Throughout the regular season, a protest situation may occur. When a protest does occur, what happens, and where does it go?
Protesting a regular season game is outlined in Rule 4.19. A league’s Protest Committee reviews protests that involve violations or interpretations of a playing rule, the use of an ineligible pitcher, or the use of an ineligible player. Protest on decisions involving an umpire’s judgment will not be considered. The protest committee will make a final decision on all protests. Little League Regional Centers are able to help provide rule interpretations, but will not make decision on a local league’s protest.
Any protest must be submitted by the manager to the umpire on the field first. The protesting manager (or in their absence, a coach or acting manager) shall immediately, and before any succeeding play begins, notify the umpire that the game is being played under protest. Following such notice, the umpire shall consult with the other umpire(s). If the umpire is convinced that the decision is in conflict with the rules, the umpire shall reverse that decision. If, however, after consultation, the umpire is convinced that the decision is not in conflict with the rules, said umpire shall announce that the game is being played under protest. Failure of the umpire to make such announcement shall not affect the validity of the protest. A protest made due to the use of an ineligible pitcher or player may be considered only if made to the umpire before the umpire(s) leave the field at the end of the game. Whenever it is found that an ineligible pitcher or player is being used, said pitcher shall be removed from the mound, or said player shall be removed from the game, and the game shall be continued under protest or not as the protesting manager decides.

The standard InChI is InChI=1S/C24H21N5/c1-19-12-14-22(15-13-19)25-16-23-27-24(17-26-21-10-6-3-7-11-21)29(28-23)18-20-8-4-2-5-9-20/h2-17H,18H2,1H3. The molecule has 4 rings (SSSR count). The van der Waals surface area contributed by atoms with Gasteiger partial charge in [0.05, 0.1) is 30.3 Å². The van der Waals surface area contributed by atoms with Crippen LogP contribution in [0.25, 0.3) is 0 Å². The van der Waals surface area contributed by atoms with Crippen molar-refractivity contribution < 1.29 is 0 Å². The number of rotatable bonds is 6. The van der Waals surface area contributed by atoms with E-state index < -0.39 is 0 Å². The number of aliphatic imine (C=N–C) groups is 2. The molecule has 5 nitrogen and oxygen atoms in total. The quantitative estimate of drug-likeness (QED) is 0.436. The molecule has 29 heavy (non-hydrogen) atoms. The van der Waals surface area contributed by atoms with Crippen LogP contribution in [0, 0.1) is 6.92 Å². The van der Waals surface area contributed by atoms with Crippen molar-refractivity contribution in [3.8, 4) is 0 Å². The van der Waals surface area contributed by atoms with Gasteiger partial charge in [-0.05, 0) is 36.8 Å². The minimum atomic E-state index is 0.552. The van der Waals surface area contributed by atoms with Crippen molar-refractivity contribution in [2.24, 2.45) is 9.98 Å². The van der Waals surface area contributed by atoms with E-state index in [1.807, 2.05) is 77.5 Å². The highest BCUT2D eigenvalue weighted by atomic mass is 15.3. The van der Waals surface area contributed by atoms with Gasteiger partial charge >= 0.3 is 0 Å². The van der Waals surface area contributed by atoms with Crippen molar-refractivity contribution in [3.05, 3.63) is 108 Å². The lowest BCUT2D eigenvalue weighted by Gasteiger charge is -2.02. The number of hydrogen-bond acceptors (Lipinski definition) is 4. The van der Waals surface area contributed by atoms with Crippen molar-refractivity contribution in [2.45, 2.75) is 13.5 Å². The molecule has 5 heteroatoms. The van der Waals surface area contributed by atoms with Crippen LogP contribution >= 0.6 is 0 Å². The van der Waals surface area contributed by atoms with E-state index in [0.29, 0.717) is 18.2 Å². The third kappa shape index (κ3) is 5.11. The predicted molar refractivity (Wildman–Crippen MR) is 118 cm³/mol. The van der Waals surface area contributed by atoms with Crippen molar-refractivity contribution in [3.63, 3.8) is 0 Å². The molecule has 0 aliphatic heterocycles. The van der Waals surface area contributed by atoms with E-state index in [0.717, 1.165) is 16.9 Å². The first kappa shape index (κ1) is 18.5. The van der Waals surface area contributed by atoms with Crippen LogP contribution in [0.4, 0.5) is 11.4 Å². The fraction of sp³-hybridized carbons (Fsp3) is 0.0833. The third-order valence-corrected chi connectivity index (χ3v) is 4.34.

Then the protest needs to be submitted in writing to the local League President within 24 hours. The Umpire-in-Chief is also required to submit a report immediately.
The local league protest committee shall be comprised of the League President, Player Agent, Umpire-in-Chief, and one or more other officers or directors who are not managers or umpires.
If the committee allows the protest, the game will resume from the exact point where the infraction incurred. The local league’s constitution will provide specific information on the protest committee procedures. This document will describe who serves on the protest committee and their roles and responsibilities.
Districts that have interleague agreements, or run programs for Senior League Softball will have a protest committee structure similar to those of a local league.
The full protest process can be found in Rule 4.19. Remember, once the Little League International Tournament Begins, authority is solely vested in the Little League International Tournament Committee.